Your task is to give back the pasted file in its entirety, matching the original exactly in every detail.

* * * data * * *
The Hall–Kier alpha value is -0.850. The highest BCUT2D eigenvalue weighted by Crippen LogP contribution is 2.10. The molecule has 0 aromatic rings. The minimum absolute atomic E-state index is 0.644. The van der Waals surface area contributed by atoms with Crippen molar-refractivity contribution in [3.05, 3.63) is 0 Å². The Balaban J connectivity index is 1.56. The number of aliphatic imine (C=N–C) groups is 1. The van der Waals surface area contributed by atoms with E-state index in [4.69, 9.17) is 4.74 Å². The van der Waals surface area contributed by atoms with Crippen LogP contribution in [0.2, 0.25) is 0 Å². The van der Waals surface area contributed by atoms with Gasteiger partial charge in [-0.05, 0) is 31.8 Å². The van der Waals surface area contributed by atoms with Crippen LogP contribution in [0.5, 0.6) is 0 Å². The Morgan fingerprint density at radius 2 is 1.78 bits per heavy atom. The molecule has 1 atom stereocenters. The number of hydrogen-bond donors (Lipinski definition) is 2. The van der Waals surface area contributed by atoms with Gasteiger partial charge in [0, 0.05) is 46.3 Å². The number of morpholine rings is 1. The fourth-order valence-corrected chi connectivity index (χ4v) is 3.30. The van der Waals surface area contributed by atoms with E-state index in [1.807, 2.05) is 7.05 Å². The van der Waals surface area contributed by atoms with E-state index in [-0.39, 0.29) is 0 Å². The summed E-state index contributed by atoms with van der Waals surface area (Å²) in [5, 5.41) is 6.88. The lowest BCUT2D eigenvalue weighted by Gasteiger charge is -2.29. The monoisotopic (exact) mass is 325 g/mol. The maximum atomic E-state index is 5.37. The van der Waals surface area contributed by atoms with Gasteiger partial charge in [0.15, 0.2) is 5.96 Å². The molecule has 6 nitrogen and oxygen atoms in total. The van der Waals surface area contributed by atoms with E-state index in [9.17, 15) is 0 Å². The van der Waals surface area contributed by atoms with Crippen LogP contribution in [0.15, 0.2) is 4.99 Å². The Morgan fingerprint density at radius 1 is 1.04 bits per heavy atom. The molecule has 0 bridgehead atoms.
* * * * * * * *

The Hall–Kier alpha value is -0.850. The highest BCUT2D eigenvalue weighted by Crippen LogP contribution is 2.10. The molecule has 0 aromatic rings. The minimum absolute atomic E-state index is 0.644. The van der Waals surface area contributed by atoms with Crippen molar-refractivity contribution in [3.05, 3.63) is 0 Å². The Balaban J connectivity index is 1.56. The number of aliphatic imine (C=N–C) groups is 1. The van der Waals surface area contributed by atoms with E-state index in [4.69, 9.17) is 4.74 Å². The van der Waals surface area contributed by atoms with Crippen LogP contribution in [0.2, 0.25) is 0 Å². The van der Waals surface area contributed by atoms with Gasteiger partial charge in [-0.05, 0) is 31.8 Å². The van der Waals surface area contributed by atoms with Crippen LogP contribution in [0.5, 0.6) is 0 Å². The Morgan fingerprint density at radius 2 is 1.78 bits per heavy atom. The molecule has 1 atom stereocenters. The number of hydrogen-bond donors (Lipinski definition) is 2. The van der Waals surface area contributed by atoms with Gasteiger partial charge in [0, 0.05) is 46.3 Å². The number of morpholine rings is 1. The fourth-order valence-corrected chi connectivity index (χ4v) is 3.30. The van der Waals surface area contributed by atoms with E-state index in [1.807, 2.05) is 7.05 Å². The van der Waals surface area contributed by atoms with E-state index in [-0.39, 0.29) is 0 Å². The summed E-state index contributed by atoms with van der Waals surface area (Å²) in [5, 5.41) is 6.88. The lowest BCUT2D eigenvalue weighted by Gasteiger charge is -2.29. The monoisotopic (exact) mass is 325 g/mol. The maximum atomic E-state index is 5.37. The van der Waals surface area contributed by atoms with Gasteiger partial charge in [0.15, 0.2) is 5.96 Å². The molecule has 6 nitrogen and oxygen atoms in total. The van der Waals surface area contributed by atoms with E-state index in [9.17, 15) is 0 Å². The van der Waals surface area contributed by atoms with Crippen LogP contribution in [0.15, 0.2) is 4.99 Å². The Morgan fingerprint density at radius 1 is 1.04 bits per heavy atom. The molecule has 0 bridgehead atoms.